Jonny Bairstow believes that the contract status of England’s white-ball cricketers makes them fair game for lucrative deals on the T20 franchise circuit, after Moeen Ali capped a difficult week on the Test front with a huge pay-day at the IPL auction.
Moeen was picked up by Chennai Super Kings for INR 7 crore (US$959,000), only days after his Test captain, Joe Root, had inadvertently suggested he “chose” to skip the final two Tests of the India series rather than take a break that had been pre-arranged with the ECB.
And Bairstow, who joined Sunrisers Hyderabad on a INR 1.5 crore (US$200,000) deal in 2019, insisted that the sums of money available at the IPL were “very hard for anyone to turn down”, but especially for players such as himself and Moeen, who play for England in all three forms of the game, but are contracted only for T20I and ODI matches.
“I think that’s part and parcel of the game at the moment,” Bairstow said, having rejoined the Test squad after missing the Chennai leg of the series. “You’ve got guys who are red-ball contracted or white-ball contracted, some guys who’ve got both contracts. For guys who are white-ball contracted, being able to go and play in the IPL is something you can’t say ‘don’t go’, because that’s kind of the contract they’ve got in England.”
Despite recent suggestions that the ECB is giving greater priority to limited-overs cricket than Tests, the value of an England red-ball contract is still some three times that of the white-ball version. Moeen was downgraded to a white-ball contract when he stepped away from Test cricket during the 2019 Ashes, and Bairstow likewise lost out last September after playing just one Test in the preceding 12 months.
Mark Wood, England’s fastest bowler, is also on a white-ball contract despite having been a regular member of the Test squad for the past two years. But even though he played just one Test out of six during England’s bio-secure home series against West Indies and Pakistan last summer, Wood’s time away from home persuaded him to withdraw from the IPL on the eve of the auction rather than seek a well-paid deal in return for a further two months on the road.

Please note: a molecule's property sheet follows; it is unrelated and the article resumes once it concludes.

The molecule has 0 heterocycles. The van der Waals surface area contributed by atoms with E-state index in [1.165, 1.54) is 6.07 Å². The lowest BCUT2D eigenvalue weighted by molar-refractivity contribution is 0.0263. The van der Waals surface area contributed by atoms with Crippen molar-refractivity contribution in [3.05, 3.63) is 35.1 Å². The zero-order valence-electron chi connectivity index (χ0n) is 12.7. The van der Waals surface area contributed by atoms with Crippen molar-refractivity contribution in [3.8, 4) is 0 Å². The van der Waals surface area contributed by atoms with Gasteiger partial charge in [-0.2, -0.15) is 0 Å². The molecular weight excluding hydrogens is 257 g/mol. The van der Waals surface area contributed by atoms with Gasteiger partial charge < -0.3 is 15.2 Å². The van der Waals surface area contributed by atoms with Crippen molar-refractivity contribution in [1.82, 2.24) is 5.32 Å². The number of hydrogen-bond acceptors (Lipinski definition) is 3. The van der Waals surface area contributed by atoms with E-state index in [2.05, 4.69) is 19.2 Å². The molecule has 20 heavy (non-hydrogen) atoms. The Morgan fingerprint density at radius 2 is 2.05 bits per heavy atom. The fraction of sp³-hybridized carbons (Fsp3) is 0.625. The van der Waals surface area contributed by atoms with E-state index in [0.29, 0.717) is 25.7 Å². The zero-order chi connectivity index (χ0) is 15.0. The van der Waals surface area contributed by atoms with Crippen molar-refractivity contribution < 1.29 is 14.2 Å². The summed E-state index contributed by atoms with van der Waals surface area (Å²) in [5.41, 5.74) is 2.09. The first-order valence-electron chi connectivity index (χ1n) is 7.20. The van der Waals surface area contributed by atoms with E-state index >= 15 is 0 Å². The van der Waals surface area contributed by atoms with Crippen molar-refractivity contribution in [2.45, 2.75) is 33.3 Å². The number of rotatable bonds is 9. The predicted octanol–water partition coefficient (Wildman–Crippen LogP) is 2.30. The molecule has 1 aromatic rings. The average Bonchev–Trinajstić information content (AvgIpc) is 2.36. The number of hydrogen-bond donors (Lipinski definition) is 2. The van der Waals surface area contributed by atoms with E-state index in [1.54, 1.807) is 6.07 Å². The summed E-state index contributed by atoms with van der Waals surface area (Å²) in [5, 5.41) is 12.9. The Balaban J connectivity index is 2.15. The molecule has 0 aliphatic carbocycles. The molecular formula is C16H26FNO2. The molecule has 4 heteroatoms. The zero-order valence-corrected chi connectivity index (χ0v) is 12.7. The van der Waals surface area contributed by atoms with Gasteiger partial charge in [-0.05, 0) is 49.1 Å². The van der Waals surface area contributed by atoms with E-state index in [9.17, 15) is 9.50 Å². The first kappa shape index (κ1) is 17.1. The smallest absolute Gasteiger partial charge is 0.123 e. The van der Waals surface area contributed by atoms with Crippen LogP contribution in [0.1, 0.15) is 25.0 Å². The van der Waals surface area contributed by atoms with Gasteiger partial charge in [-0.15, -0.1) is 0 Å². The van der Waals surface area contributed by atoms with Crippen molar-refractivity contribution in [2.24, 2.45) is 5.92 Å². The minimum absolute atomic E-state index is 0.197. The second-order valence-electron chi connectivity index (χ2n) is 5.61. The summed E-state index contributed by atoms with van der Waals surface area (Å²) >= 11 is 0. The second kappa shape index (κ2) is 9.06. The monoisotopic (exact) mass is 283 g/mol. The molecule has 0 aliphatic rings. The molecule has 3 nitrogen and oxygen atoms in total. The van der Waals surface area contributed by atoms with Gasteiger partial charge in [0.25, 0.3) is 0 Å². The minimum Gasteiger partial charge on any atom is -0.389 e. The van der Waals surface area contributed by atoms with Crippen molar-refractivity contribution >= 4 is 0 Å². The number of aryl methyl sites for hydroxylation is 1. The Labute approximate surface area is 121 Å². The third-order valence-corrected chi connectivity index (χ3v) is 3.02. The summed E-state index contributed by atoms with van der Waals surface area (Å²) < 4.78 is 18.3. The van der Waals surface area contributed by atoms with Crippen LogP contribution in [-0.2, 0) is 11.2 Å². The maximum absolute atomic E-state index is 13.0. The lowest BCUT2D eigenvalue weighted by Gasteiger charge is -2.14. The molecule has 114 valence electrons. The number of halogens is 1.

“We are fortunate to be playing all three formats but Mark, Moeen and I haven’t got a red-ball contract,” Bairstow said, adding that the finer details of such negotiations were “above my station”. However, as one of the foremost T20I batsmen in the world, he pointed out that his recall by England for the Sri Lanka Tests had caused him to renege on a deal to play for Melbourne Stars in the Big Bash – a stint that would have been his first in the competition.
“You have a career span and you want to make the most of the time that you have,” Bairstow said. “I lost my red-ball contact last year so having the opportunity to play in the Big Bash arose and you are going to try and take it. At that point, I didn’t know it was in the plans to be recalled for Sri Lanka. But I wanted to play Test cricket and that’s why those plans got put on hold and I went to Sri Lanka.
“There are lots of different things for people to juggle within cricketing careers currently, absolutely. But that is the nature of the sport at the moment. There is a reason why I went to Sri Lanka, there’s a reason why I am here in India. That is to hopefully do well and play Test cricket for England. By doing well, you get rewarded by earning your contract back. So yeah, it is tricky.